Cervical stenosis is a condition in which the spinal canal is too small for the spinal cord and nerve roots. This can cause damage to the spinal cord, a condition called myelopathy, or pinch nerves as they exit the spinal canal (radiculopathy).Occasionally, damage to the spinal cord and nerve roots may occur, resulting in a condition called myeloradiculopathy.
Cervical stenosis is most often caused by a number of factors which combine to cause a critical level of spinal cord compression, at which time symptoms may develop. Factors contributing to the development of cervical stenosis include: shorter than average pedicles (the bones which form the sides of the spinal canal), degenerative arthritis causing excessive bone growth, increased in size of the ligamentum flavum (a ligament which runs down the underside of the roof of the spinal canal), and conditions such rheumatoid arthritis and ossification (abnormally turning into bone) of the ligament that forms the floor of the spinal canal.
Symptoms of cervical stenosis are related to abnormal compression of the spinal cord and nerve roots. Neck pain, pain in one or both arms, and an electrical sensation that shoots down the back when the head moves are common painful sensations in patients with spinal stenosis. Numbness of the arms can occur, in addition to a feeling that the arms or hands are asleep. As the condition progresses, weakness of the arms and hands can occur with loss of coordination. Also, in advanced stages of cervical stenosis, problems with bowel and bladder function can result, in addition to weakness and numbness in the legs and feet, which can cause difficulty walking.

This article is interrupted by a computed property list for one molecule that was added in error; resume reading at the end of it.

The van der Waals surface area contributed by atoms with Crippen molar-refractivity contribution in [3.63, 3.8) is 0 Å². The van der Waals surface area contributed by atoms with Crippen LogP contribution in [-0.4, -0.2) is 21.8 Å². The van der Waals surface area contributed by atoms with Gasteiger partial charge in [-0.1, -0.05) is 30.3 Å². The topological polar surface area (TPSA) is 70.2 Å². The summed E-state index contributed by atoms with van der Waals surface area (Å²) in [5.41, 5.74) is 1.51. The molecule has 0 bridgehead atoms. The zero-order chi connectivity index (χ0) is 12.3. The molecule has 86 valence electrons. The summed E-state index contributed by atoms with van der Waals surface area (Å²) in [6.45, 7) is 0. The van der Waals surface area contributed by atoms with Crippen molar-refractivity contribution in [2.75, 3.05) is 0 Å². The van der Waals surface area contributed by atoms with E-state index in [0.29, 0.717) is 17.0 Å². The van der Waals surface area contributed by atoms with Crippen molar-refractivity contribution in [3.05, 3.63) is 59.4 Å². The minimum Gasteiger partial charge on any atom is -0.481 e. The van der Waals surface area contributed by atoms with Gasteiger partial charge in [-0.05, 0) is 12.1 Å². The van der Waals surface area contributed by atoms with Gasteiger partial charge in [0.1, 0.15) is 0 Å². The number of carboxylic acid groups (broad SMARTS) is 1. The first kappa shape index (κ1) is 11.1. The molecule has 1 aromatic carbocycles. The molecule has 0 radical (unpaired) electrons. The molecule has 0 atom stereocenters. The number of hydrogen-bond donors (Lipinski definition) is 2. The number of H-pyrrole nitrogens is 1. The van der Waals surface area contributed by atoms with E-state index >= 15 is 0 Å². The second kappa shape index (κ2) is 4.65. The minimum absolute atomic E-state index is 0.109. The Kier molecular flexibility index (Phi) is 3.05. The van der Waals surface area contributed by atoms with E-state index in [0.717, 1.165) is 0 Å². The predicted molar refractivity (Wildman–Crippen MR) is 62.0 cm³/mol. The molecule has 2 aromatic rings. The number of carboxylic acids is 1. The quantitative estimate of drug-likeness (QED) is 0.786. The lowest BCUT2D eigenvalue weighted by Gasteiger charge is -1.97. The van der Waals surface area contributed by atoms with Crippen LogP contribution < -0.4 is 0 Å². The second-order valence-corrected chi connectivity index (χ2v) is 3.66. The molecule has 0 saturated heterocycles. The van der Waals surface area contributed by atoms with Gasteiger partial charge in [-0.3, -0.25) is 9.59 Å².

However, it is important to note that cervical stenosis does not always get worse and cause progressive symptoms. Many people have mild stenosis and never become symptomatic, or have mild symptoms which are not bothersome enough to seek treatment. Even if symptoms occur which are severe enough to seek treatment, they can usually be controlled with a combination of medication and physical therapy. We work closely with you and many different health care practitioners to choose the treatment plan best suited to your needs.
If surgery is ultimately necessary, there are two basic surgeries that are performed, with several variations to each one. Depending on the cause and location of the stenosis, surgery may be performed from the front, known as anterior cervical fusion. Surgery may also be performed from the back of the neck, commonly called a posterior laminectomy. There may be an option for Minimally Invasive Spine Surgery. To learn more about what to expect if you are in the hospital for one of these surgeries, click here.
Our Team of Experts
Our spine specialists includes neurosurgeons Greg Helm, Mark Shaffrey, Justin Smith, Dennis Vollmer and Chun-Po Yen.
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